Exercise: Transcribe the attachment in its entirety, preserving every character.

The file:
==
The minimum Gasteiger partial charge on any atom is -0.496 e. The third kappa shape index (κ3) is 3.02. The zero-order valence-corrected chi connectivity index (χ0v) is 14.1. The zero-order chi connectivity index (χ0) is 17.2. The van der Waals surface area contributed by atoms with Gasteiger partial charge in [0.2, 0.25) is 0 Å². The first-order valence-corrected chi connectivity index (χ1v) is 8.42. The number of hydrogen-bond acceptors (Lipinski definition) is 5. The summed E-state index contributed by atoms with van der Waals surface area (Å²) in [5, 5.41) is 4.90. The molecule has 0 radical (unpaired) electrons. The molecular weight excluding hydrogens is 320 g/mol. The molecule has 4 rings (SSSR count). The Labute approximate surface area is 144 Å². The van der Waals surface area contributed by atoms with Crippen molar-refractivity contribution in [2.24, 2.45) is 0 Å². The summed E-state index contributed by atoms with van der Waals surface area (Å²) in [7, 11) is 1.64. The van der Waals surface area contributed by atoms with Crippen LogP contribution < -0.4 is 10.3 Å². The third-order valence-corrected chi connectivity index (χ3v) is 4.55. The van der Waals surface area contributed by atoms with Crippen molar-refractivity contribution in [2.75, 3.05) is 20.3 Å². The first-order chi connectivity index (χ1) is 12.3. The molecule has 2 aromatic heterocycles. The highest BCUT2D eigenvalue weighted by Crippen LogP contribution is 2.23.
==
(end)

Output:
The minimum Gasteiger partial charge on any atom is -0.496 e. The third kappa shape index (κ3) is 3.02. The zero-order valence-corrected chi connectivity index (χ0v) is 14.1. The zero-order chi connectivity index (χ0) is 17.2. The van der Waals surface area contributed by atoms with Gasteiger partial charge in [0.2, 0.25) is 0 Å². The first-order valence-corrected chi connectivity index (χ1v) is 8.42. The number of hydrogen-bond acceptors (Lipinski definition) is 5. The summed E-state index contributed by atoms with van der Waals surface area (Å²) in [5, 5.41) is 4.90. The molecule has 0 radical (unpaired) electrons. The molecular weight excluding hydrogens is 320 g/mol. The molecule has 4 rings (SSSR count). The Labute approximate surface area is 144 Å². The van der Waals surface area contributed by atoms with Crippen molar-refractivity contribution in [2.24, 2.45) is 0 Å². The summed E-state index contributed by atoms with van der Waals surface area (Å²) in [7, 11) is 1.64. The van der Waals surface area contributed by atoms with Crippen LogP contribution < -0.4 is 10.3 Å². The third-order valence-corrected chi connectivity index (χ3v) is 4.55. The van der Waals surface area contributed by atoms with Crippen molar-refractivity contribution in [2.75, 3.05) is 20.3 Å². The first-order chi connectivity index (χ1) is 12.3. The molecule has 2 aromatic heterocycles. The highest BCUT2D eigenvalue weighted by Crippen LogP contribution is 2.23.